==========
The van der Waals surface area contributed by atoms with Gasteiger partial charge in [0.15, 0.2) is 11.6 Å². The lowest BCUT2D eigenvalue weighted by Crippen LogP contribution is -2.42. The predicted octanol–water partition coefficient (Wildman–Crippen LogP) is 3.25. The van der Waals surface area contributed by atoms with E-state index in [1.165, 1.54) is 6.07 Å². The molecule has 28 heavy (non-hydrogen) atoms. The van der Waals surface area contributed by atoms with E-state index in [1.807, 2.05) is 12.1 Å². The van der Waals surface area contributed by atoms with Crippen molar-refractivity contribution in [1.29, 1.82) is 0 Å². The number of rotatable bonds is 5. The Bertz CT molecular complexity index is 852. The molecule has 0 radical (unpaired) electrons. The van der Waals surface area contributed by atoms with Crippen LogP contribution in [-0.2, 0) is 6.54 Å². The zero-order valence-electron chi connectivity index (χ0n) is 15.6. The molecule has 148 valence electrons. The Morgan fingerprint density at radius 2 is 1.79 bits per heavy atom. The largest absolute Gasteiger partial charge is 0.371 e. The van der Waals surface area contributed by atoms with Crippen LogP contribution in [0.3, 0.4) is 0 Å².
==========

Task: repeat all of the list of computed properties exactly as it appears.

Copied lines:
The van der Waals surface area contributed by atoms with Gasteiger partial charge in [0.15, 0.2) is 11.6 Å². The lowest BCUT2D eigenvalue weighted by Crippen LogP contribution is -2.42. The predicted octanol–water partition coefficient (Wildman–Crippen LogP) is 3.25. The van der Waals surface area contributed by atoms with E-state index in [1.165, 1.54) is 6.07 Å². The molecule has 28 heavy (non-hydrogen) atoms. The van der Waals surface area contributed by atoms with E-state index in [1.807, 2.05) is 12.1 Å². The van der Waals surface area contributed by atoms with Crippen molar-refractivity contribution in [1.29, 1.82) is 0 Å². The number of rotatable bonds is 5. The Bertz CT molecular complexity index is 852. The molecule has 0 radical (unpaired) electrons. The van der Waals surface area contributed by atoms with Crippen LogP contribution in [-0.2, 0) is 6.54 Å². The zero-order valence-electron chi connectivity index (χ0n) is 15.6. The molecule has 148 valence electrons. The Morgan fingerprint density at radius 2 is 1.79 bits per heavy atom. The largest absolute Gasteiger partial charge is 0.371 e. The van der Waals surface area contributed by atoms with Crippen LogP contribution in [0.3, 0.4) is 0 Å².